The mice were ventilated at VT 30 ml/kg at indicated time periods (A, n = 5 per group) or VT 30 ml/kg for 2 hours (B, n = 5 per group). RT-PCR was performed for fibronectin mRNA (Top Panel), GAPDH mRNA (Middle Panel), and arbitrary units (Bottom Panel). Arbitrary units were expressed as the ratios of fibronectin mRNA to GAPDH. *P<0.05 versus control, nonventilated mice; P<0.05 versus lum−/− mice. WT: wild type C57BL/6 mice.(+/+, wild type; −/−, lum−/−; C, control nonventilated; I, ventilated injury)

https://doi.org/10.1371/journal.pone.0024692.g006

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Figure 7. Lumican deficient mice reduced high tidal volume ventilation-induced α-SMA mRNA expression in diaphragm.

The mice were ventilated at VT 30 ml/kg at indicated time periods (A, n = 5 per group) or VT 30 ml/kg for 2 hours (B, n = 5 per group). RT-PCR was performed for α-SMA mRNA (Top Panel), GAPDH mRNA (Middle Panel), and arbitrary units (Bottom Panel). Arbitrary units were expressed as the ratios of α-SMA mRNA to GAPDH. *P<0.05 versus control, nonventilated mice; P<0.05 versus lum−/− mice. α-SMA, α-smooth muscle actin; WT: wild type C57BL/6 mice. (+/+, wild type; −/−, lum−/−; C, control nonventilated; I, ventilated injury)

https://doi.org/10.1371/journal.pone.0024692.g007

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Figure 8. Lumican deficient mice reduced high tidal volume ventilation-induced malondialdehyde (MDA) production in diaphragm.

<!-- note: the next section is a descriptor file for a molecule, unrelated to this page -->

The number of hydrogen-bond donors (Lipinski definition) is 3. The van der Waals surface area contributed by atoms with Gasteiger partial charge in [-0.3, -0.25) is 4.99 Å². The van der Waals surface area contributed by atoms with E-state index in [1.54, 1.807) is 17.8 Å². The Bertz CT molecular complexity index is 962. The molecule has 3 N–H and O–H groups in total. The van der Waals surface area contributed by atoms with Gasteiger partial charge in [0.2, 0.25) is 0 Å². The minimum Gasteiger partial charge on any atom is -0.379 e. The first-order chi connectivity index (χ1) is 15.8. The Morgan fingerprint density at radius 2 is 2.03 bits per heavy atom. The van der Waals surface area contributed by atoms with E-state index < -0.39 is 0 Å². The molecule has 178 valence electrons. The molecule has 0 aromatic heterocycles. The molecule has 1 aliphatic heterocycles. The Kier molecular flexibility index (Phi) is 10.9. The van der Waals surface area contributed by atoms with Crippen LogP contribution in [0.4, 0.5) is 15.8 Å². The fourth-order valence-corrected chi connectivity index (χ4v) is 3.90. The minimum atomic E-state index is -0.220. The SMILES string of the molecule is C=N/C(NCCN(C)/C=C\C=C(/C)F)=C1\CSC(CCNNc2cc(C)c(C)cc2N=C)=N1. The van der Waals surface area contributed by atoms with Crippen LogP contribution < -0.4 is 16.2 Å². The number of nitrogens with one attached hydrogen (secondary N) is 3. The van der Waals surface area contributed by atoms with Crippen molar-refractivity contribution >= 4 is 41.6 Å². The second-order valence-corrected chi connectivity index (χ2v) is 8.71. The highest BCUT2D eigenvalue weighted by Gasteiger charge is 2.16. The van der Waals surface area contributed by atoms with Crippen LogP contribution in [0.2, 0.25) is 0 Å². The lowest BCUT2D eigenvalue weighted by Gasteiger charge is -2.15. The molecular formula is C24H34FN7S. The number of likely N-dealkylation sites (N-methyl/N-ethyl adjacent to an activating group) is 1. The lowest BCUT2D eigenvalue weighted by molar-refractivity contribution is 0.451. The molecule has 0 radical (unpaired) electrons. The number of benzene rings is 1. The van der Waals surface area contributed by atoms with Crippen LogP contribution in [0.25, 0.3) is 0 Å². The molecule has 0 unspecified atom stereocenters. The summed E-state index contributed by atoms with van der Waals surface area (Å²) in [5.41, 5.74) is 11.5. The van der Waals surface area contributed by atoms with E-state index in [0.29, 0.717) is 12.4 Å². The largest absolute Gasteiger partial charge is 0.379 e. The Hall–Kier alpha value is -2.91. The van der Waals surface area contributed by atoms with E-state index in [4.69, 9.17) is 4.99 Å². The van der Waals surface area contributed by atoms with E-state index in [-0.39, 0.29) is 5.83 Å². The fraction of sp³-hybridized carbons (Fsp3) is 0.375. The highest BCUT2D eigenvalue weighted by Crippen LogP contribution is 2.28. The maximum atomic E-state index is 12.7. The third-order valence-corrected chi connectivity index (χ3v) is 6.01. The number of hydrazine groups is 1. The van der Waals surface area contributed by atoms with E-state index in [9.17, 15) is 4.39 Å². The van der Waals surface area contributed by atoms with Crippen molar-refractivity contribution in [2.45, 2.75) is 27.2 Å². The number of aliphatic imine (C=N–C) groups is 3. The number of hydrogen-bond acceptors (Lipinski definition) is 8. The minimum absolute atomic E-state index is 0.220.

The mice were ventilated at VT 30 ml/kg for 8 hours (n = 5 per group). * P <0.05 versus control, nonventilated mice; P<0.05 versus lum−/− mice. WT: wild type C57BL/6 mice. (+/+, wild type; −/−, lum−/−; C, control nonventilated; I, ventilated injury)

https://doi.org/10.1371/journal.pone.0024692.g008

Discussion

Recent studies suggested that increased inflammatory cytokines, extracellular matrix, and collagen formation might occur in the first week of ARDS, which caused reduced pulmonary compliance and severe hypoxemia. Identification of the mechanisms regulating fibrogenesis of ARDS will help development of better treatment regimens for diaphragmatic and lung injury in ARDS patients. In this injurious mechanical ventilation model of mouse, we found that high tidal volume ventilation increased interfibillar spacings and disruptions of diaphragmatic collagen, production of TGF-β1, TGF-β1-indubible genes, and free radical. Our hypothesis is lumican pathway was regulated by TGF-ß expression in the diaphragmatic injury.